I had a pretty good Halloween. I got a fair amount of writing done, watched "It's the Great Pumpkin, Charlie Brown" and had enchiladas. I had other treats planned, but I wasn't hungry for them, so I just ate a couple of pieces of my "just in case" candy that I didn't have to hand out to trick-or-treaters. I wouldn't let my kids trick-or-treat at my house unless I knew the people who lived there because it isn't really directly on the street, and no one who lives around me has kids, so I don't generally get trick-or-treaters. Besides, in this neighborhood full of big, nice houses, it would be inefficient trick-or-treating to focus on the smaller townhouses tucked away in a corner where all the residents are single and/or retired (I'm the baby of our little corner). You go to the nicer houses that are decorated and where the people likely have kids in order to get the best candy haul.
The big geek news of the week is that George Lucas sold Lucasfilm to Disney. That's resulted in some fun photos that have been going around Facebook, like the Death Star with mouse ears, or the Death Star hanging overhead with the "When you wish upon a star" logo below.
But I think my favorite Star Wars/Disney mash-up is an official one. This is what Disney Parks put together, and though I don't normally embed videos, this one is totally worth it. So, Darth Vader, Disney just bought Lucasfilm. What are you going to do next?
Listen very carefully to the music. On the surface, it sounds like the kind of tinkly music they play in all those Disneyland ads, but it's actually a rather familiar theme in a way you've never heard it before. That alone makes this a work of art, and if this is the kind of thing that comes out of this merger, I'm totally on board with it. I have to admire the kind of minds that would come up with this sort of thing.
They've said they'll be putting out new Star Wars movies, but in my wildest dreams, what I'd love them to do is reboot the prequels. Those stories need to be told, but they did it wrong. Now they need to claim that those movies were badly produced Imperial propaganda and set the Disney-Pixar writing team to work on telling the real story. They know character and story and know to focus on that, no matter how many pretty bells and whistles they're throwing at the screen. I think they'd realize that they have to totally scrap the idea of Anakin being the "hero" of the prequels because that puts them in the uncomfortable position of making the Young Hitler Adventures. The hero should be Obi Wan, who's struggling with this kid he loves like a brother but who's going down the wrong path. I'm sure they could get Ewan McGregor back (try to keep him away), and he hasn't aged that much, plus he was actually way too young before to have turned into Alec Guinness in only 20 years after the end of Episode 3. They could scrap everything that wasn't already directly referenced in the original trilogy, which would get rid of Jar Jar, make Luke and Leia's mother less useless, allow Anakin to be a darker, less whiny figure (when out of Lucas's grasp, he'd have to be less of a Mary Sue), scrap that awful immaculate conception pseudo-scientific "midichlorian" nonsense, and just tell the tragic story of a young Jedi who was so full of himself that he was easily seduced by the dark side.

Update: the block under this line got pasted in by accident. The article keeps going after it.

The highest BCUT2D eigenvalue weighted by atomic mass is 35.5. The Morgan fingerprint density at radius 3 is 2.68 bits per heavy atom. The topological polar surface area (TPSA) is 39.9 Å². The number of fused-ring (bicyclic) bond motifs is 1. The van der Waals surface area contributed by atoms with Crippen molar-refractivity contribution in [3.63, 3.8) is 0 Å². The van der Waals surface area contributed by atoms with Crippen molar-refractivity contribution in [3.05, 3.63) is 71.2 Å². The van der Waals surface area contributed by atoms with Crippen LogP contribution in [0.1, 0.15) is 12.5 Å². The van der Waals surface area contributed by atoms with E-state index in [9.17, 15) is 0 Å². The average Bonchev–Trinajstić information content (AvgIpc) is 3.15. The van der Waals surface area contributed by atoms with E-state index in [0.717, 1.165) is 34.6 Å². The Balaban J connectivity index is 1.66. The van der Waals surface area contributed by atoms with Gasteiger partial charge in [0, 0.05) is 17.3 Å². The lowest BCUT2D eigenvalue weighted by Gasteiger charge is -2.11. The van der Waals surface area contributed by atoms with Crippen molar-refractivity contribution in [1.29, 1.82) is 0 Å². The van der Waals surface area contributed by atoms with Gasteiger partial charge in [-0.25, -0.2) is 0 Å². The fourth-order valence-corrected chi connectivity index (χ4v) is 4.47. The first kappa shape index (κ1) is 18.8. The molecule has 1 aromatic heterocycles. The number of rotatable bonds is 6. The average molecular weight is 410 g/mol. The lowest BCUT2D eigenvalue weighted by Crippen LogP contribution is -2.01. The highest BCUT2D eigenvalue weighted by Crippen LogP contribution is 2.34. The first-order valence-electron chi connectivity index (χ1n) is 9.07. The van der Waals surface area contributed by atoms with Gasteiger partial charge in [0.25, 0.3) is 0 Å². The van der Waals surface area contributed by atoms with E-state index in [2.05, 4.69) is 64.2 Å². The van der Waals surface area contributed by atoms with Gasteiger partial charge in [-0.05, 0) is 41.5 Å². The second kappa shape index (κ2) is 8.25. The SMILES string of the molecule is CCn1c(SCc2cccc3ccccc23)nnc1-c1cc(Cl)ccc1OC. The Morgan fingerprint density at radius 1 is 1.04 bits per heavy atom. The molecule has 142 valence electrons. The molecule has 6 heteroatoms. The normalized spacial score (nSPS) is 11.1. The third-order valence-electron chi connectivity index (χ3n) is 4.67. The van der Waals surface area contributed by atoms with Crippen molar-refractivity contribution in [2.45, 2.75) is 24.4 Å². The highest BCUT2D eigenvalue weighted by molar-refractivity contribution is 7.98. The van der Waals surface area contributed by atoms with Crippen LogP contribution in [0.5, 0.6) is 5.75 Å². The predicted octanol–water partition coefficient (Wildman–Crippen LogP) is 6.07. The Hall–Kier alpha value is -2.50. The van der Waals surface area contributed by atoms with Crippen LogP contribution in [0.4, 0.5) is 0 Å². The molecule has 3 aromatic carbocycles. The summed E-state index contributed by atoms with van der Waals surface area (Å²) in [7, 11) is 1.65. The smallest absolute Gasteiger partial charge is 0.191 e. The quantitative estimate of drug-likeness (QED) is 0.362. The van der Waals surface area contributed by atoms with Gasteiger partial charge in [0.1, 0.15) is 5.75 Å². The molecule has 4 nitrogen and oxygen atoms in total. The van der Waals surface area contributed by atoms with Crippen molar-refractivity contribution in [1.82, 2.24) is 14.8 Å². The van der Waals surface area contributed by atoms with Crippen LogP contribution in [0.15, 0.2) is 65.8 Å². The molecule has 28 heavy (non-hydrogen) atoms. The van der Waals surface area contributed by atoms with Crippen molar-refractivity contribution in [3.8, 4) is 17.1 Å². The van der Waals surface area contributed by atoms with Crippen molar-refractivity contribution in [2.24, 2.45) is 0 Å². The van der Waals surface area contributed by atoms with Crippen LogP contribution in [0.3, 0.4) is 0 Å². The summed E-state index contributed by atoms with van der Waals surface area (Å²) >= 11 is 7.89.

Not that I expect that to happen, but in my geeky mental happy place I'm picturing Pixar writing allowed to go into more complex, adult places, with better acting coming out of a better script and better directing. I am curious about where they might go with the new movies. I've lost track of that expanded universe and haven't even finished the last two Zahn books (his are the only ones I've really liked), but I think I'll always be a Star Wars geek at heart, since that was my gateway drug into science fiction and fantasy.